Easter is drawing near, and I couldn’t resist one last DIY decor project before the holiday! Do you have some scrap wood lying around, begging to be upcycled? Today, I’m going to teach you how to make an easy wooden bunny from scrap wood.
Girl, get your woodworking tools out.
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Why Make a DIY Bunny on a Stand?
I’m so glad you asked! My inspiration came from an old Pottery Barn tablescape I saw online (see below).
While, that whitewashed bunny was a plump 3-D shape, I knew I could make a flatter version in a rustic, farmhouse style.
We first experimented with the farmhouse style when we made DIY twin headboards for our little boys. I’m hoping to do more woodworking projects with my hubby this year, since I’ve discovered how fun it is! All I need now is a lady cave.
But I digress…let’s get back to the bunny!
The best part about this “bunny on a stand” is that you can repurpose it for future holidays. Simply pop off the bunny topper and insert a festive cut-out of your choice for holidays like the 4th of July, Halloween and Christmas.
If you don’t believe me, stick around, and I’ll show you later this year…
Wooden Bunny Supplies
I used pieces of cedar wood scraps for this project and a few other woodworking and paint supplies. You can also use pine, which is readily available at home improvement stores.
Here’s what you’ll need to get started:
- Bunny pattern — You can download my pattern in SVG or PNG format
- Scrap wood for base: 11 x 3.5 inches (30 cm x 9 cm)
- Scrap wood for bunny: 10 x 6 inches (25 cm x 15 cm)
- Wooden dowel
- Chalk paint and brushes
- Scroll saw (or coping saw) and drill
- Sand paper
This project could cost as little as $5-10 depending on the supplies and equipment you already have on hand. Big bang for the buck, if you ask me!
Note: Another option is to decoupage your wooden bunny instead of painting it. I have a full tutorial on how to decoupage on wood, if you decide to go that route.
How to Make a Wooden Bunny on a Stand
This project is super easy to make. The hardest part is finding the image you want to cut, which I’ve already done for you. You can easily make the entire piece in a few hours, from start to finish.
Step 1: Download and print/cut bunny pattern
I’ve provided bunny patterns you can download in either SVG or PNG format.
Option 1 (SVG)
Option 2 (PNG)
If you don’t own a Cameo or Cricut, you can always download the PNG version of the pattern. You’ll want to resize the image in a word processing or photo editing program to fit the dimensions of your wood. (I sometimes use Word or PowerPoint.)
Then, simply print and cut the shape with scissors.
Step 2: Trace or tape the pattern onto wood
Before applying your pattern to the wood, you may find you need to smooth the surface using sand paper.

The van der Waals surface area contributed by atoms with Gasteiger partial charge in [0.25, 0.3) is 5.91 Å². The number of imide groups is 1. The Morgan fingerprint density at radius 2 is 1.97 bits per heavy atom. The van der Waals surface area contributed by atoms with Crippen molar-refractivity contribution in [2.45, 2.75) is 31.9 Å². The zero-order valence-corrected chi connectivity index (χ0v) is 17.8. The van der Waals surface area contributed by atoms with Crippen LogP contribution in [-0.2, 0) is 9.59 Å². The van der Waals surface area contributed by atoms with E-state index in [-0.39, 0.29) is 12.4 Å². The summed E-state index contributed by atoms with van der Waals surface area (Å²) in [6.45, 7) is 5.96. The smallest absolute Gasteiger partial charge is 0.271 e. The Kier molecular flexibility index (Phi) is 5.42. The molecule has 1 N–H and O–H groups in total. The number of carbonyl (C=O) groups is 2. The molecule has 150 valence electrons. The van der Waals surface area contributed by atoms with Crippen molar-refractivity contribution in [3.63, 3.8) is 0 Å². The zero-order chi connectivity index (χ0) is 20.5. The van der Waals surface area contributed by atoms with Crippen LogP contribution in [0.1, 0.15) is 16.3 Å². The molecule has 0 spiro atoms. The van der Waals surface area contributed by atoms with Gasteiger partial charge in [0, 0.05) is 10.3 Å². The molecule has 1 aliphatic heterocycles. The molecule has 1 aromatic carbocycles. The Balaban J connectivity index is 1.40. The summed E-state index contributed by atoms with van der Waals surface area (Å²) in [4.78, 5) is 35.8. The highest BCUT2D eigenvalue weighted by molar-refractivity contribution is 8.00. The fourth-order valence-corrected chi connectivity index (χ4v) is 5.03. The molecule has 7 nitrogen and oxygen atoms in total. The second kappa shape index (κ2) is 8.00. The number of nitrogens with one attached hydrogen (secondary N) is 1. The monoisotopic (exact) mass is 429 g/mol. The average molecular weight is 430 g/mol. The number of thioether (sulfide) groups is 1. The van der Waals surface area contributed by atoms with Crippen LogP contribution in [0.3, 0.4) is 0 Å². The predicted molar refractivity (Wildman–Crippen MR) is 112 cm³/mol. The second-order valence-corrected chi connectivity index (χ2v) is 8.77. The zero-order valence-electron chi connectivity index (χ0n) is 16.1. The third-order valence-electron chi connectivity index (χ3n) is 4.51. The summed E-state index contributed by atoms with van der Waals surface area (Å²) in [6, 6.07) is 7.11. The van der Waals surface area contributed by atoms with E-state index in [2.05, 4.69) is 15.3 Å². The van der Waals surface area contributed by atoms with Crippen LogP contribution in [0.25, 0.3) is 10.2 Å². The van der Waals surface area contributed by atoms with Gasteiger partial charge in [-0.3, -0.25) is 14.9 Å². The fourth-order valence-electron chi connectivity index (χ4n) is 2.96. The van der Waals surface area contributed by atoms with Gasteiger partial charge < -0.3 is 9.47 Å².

One side of my scrap wood was definitely rougher than the other. I physically taped my Easter bunny pattern to the roughest side so that the smoother side could glide evenly across the scroll saw.
Step 3: Use scroll saw or coping saw to cut bunny pattern out of wood
If you plan to use a scroll saw, you may need to make several “relief cuts” with straight lines perpendicular to the curves. This allows you to gradually work your way around the curves of the bunny. If you try moving the wood backwards or to the side, sometimes you risk breaking the blade. (I speak from experience!)
I used a scroll saw that belonged to my late mother-in-law. If you’re new to woodworking, you’ll see there are many options for scroll saws, some quite affordable.
Here’s a book I would recommend to get started. There are countless projects you could do with a scroll saw! I get excited thinking about it.
If you don’t have the space or budget for a scroll saw, you can always cut your wood by hand using a coping saw. These are super cheap (see below)! I plan to use one for future projects and will report back on how it goes.
Step 4: Drill holes and cut dowel to size
After cutting your wooden bunny silhouette, you’ll want to drill a hole in both your base and the underside of the bunny. Make sure your drill bit roughly matches the size of your wooden dowel. Ours was about 3/8 inch (1 cm).
Finally, cut your dowel down to size until you’re satisfied with the height of your wooden bunny.
My final bunny measured 13 inches (33 cm) from the bottom of the base to the top of the bunny’s ears. I think it looks so pretty even without any makeup on!
Step 5: Paint bunny, dowel and base as desired
I chose a soft white chalk paint for my bunny stand. When I applied the paint, I used rough strokes to leave some of the natural wood exposed.
I really dig the rustic effect I got with this method. Now that I look at it, I might go back and sand the edges even more.
Displaying Your Wooden Bunny
You can take your little bunny anywhere! I love how lightweight and portable this little fella is. I took a few photos of him on my Easter tablescape, but I might let him roam my kitchen and living room, too.
Hopefully, you’ll be inspired to try a project like this at home, especially if you have some scrap wood and basic woodworking tools. I can’t wait to get started on my next holiday topper for this stand!
Any ideas? Send them my way!
As always, I appreciate you pinning this for later!
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